What was it about Montaigne that made you want to include him in some form?

I love Montaigne for his wit and insight, but above all his humanity, his absence of shame, self-puffery and conviction. The Essays are truly explorations, open-ended, and not aimed at a pre-determined conclusion. I love his Mais que sais-je? I respond to art that comes not from fixed belief but its joyful, openly-admitted absence. Montaigne and Lucretius were both highly current in Harry’s time, and allowed me to prefigure elements of the Enlightenment. Scepticism, the distrust of accepted narratives and authorities, even of Reason itself, the call for evidence, was germinating in his time, amidst the darkness of religious fundamentalisms and vicious power struggles. It later flowered in the Enlightenment, one Scottish movement of which I am unambiguously proud.

Geology is also a product of the Enlightenment in Scotland. You were familiar with the Lewisian gneiss of Assynt from an early age, and have returned again and again to that region. How do you think your understanding of landscape and geology has informed your work?

My father was very interested in Hugh Miller, the Moine Thrust, and the controversies of Creationism versus geological time. He was an atheist/agnostic who believed strongly in the Enlightenment and in the nobility of the project of Science, the submission of authorities, traditions and theories to evidence. This is something I share. I studied and enjoyed physics, chemistry, maths and biology at school, and only in my final year dropped them all to do more English, French and learn typing. My father gave me the outlook that processes are the key to understanding what you are looking at, and where you stand now. I explored some of this in Loch of the Green Corrie. I also enjoy the language and metaphors geology offers, of layers and shifts, drifts and above all dynamic change, endless process of deposit, upthrust, breakdown, and reformation. It embodies materially my quasi-Buddhist, part Lucretian, outlook on transience.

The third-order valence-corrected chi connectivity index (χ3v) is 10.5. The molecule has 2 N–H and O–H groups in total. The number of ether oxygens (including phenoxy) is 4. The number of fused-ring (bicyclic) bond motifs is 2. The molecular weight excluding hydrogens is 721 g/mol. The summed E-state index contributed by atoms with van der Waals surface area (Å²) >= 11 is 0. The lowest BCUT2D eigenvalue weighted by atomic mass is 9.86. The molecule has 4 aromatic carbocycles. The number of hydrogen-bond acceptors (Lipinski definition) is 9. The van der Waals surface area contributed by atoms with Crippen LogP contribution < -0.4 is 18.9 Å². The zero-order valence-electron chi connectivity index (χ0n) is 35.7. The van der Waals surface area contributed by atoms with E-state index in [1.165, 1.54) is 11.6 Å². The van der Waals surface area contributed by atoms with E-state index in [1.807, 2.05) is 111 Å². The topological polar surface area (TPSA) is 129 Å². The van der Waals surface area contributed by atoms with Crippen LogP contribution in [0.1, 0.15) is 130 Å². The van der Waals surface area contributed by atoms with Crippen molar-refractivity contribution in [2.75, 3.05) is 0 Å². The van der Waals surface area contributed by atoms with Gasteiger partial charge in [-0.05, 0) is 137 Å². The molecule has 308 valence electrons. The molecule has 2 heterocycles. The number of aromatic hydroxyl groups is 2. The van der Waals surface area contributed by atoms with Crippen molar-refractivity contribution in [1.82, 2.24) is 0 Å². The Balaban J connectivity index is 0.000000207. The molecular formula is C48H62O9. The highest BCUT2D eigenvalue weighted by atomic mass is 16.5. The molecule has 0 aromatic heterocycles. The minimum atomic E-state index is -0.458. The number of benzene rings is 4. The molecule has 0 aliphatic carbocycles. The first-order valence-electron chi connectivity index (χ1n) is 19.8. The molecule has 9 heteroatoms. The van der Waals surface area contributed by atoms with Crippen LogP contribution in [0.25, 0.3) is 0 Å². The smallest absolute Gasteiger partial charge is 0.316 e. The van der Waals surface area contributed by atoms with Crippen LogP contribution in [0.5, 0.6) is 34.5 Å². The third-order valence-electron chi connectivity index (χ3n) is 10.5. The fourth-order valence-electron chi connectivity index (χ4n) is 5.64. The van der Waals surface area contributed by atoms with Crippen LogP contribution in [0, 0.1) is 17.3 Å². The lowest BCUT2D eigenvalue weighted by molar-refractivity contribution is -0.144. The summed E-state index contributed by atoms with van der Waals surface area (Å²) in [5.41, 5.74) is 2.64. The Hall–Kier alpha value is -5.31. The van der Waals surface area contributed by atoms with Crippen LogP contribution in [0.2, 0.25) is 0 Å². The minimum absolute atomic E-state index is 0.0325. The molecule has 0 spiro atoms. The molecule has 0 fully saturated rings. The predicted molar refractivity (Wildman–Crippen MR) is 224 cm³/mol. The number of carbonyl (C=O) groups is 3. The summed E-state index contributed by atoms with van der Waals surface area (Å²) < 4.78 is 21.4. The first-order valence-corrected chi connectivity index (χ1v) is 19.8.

The idea of transience and that drip-feed sense of time reminds me of your poem ‘Down by the Riverside’: ‘the bank, the branches bead/ and something stops./ It comes clear: time/ doesn’t flow, it drips/ And here’s eternities between the drips’. It is meditative and expansive. Your earlier poems, like those in Men on Ice, also have a Zen aspect to them, although perhaps adopt more of a comic approach to Buddhism.